Additionally, four undergraduates in the Francisco J. Ayala School of Biological Sciences’ Minority Science Programs received awards for their research presentations at the 2016 annual meeting of the American Association for the Advancement of Science in Washington, D.C. Carolina Herrera, Mohamad Dandan, Tiffany Batarseh and Cynthia Rodriguez will be recognized in the March 25 issue ofScience. The Minority Science Programs, supported by the National Institutes of Health, aim to prepare students to pursue doctoral degrees and careers in biomedical research. Congratulations to these outstanding Anteaters!
Recently, you may have heard that the Aliso Canyon natural gas well blowout was the nation’s largest methane release, emitting upward of 100,000 tons of the greenhouse gas. UCI researchers were at the forefront of uncovering this information. UCI, the National Oceanic and Atmospheric Administration, UC Davis and others collaborated to find that during the peak of the Aliso Canyon disaster, enough methane was released into the air every day to fill a balloon the size of the Rose Bowl. UCI atmospheric chemist Donald Blake, who co-authored the study, published in Science, has spent his career collecting and measuring air pollutants across the globe – including from the Porter Ranch residential area.
Former UCI postdoctoral researcher Francesca Hopkins and Chancellor’s Professor of Earth system science Jim Randerson also have spent their careers tracking and analyzing pollutants and greenhouse gases. Their study recently published in theJournal of Geophysical Research: Atmospheres identifies methane-emitting hot spots across the Los Angeles Basin, including power plants, water treatment facilities and cattle in Chino. Their research may play an important role in locating and fixing leaks similar to the Aliso Canyon one. Both projects received prominent national news coverage by several media outlets, including the Los Angeles Times, Smithsonian and Newsweek.
Poverty research institute
UCI professors and researchers are actively seeking ways to enhance the quality of life for community members and improve the world around them. Chancellor’s Professor of economics David Neumark will lead a new research institute to examine the long-term effectiveness of poverty alleviation programs in the U.S. The Economic Self-Sufficiency Policy Research Institute, funded by a $1.3 million grant from the Laura & John Arnold Foundation, will fill the research gap on antipoverty programs by engaging in targeted studies in major policy areas that influence economic self-sufficiency, including the minimum wage and earned income tax credit. The hope is that by researching existing programs, the institute can improve policies and further the personal and economic success of individuals.UCI launches research institute devoted to effectiveness of antipoverty programs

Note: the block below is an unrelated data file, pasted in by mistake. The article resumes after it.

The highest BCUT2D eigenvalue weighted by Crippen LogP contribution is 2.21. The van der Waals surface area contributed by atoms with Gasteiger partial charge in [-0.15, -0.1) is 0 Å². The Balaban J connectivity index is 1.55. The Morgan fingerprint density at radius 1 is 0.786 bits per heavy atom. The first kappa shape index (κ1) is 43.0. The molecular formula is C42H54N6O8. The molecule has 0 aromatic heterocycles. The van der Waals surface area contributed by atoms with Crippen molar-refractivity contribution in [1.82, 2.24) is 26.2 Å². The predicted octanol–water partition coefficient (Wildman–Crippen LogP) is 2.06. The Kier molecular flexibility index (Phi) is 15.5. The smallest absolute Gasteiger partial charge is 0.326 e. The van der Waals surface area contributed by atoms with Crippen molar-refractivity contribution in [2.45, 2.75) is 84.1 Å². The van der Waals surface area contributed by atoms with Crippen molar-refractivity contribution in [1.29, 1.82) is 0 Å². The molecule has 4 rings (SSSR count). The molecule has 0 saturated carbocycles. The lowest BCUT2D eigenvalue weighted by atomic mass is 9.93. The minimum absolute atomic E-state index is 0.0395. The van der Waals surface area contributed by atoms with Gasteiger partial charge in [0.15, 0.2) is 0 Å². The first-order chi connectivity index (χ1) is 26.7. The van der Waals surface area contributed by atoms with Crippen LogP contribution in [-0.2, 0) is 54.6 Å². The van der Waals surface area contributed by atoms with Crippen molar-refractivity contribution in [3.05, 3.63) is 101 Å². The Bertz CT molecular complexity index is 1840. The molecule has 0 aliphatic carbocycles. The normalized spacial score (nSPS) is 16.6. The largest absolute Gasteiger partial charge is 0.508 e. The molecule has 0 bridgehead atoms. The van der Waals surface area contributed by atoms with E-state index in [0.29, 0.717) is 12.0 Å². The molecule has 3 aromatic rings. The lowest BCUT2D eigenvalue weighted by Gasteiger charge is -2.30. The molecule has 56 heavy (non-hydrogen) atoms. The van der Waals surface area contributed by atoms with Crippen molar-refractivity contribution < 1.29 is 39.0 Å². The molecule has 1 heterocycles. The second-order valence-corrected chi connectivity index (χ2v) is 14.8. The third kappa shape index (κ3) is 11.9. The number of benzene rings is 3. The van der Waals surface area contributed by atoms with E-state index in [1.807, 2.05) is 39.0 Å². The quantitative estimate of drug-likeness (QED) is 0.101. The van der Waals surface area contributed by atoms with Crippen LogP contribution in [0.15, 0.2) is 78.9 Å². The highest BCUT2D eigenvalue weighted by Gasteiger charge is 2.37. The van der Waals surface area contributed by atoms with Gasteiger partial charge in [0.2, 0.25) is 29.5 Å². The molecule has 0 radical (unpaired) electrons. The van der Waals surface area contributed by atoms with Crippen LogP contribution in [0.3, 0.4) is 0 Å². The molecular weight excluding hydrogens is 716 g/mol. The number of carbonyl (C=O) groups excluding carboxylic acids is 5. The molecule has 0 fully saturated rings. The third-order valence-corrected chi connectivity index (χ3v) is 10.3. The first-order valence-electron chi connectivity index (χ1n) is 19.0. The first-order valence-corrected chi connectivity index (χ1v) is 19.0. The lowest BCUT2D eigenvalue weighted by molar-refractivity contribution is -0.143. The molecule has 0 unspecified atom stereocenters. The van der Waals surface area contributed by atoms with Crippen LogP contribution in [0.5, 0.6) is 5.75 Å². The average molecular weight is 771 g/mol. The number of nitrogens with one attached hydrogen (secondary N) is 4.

Tri Alpha Energy
I am filled with pride when I learn about Anteaters who have the tenacity, passion and vision to think big and imagine a world better than the one they grew up in. At Tri Alpha Energy, a Foothill Ranch-based company co-founded by pioneering UCI physicist Norman Rostoker, Anteaters are hard at work to produce clean, abundant and sustainable energy for power grids across the globe. Michl Binderbauer, a UCI alumnus and chief technology officer for the energy company, compares its efforts to the space race of decades past. Tri Alpha Energy’s fusion reactor aims to harness the power of stars by joining atoms together to create energy – a process similar to what goes on in our sun. Fusion power has the potential to be a virtually limitless and carbon-neutral energy source, an important resource for generations to come.Star power
On a final note, I invite you to take a look at the new winter issue of UCI Magazine. Dedicated to “Our Brilliant Future,” this is a very special issue that has been redesigned and enhanced to bring the UCI community interesting, thought-provoking stories about the future. I hope you enjoy it.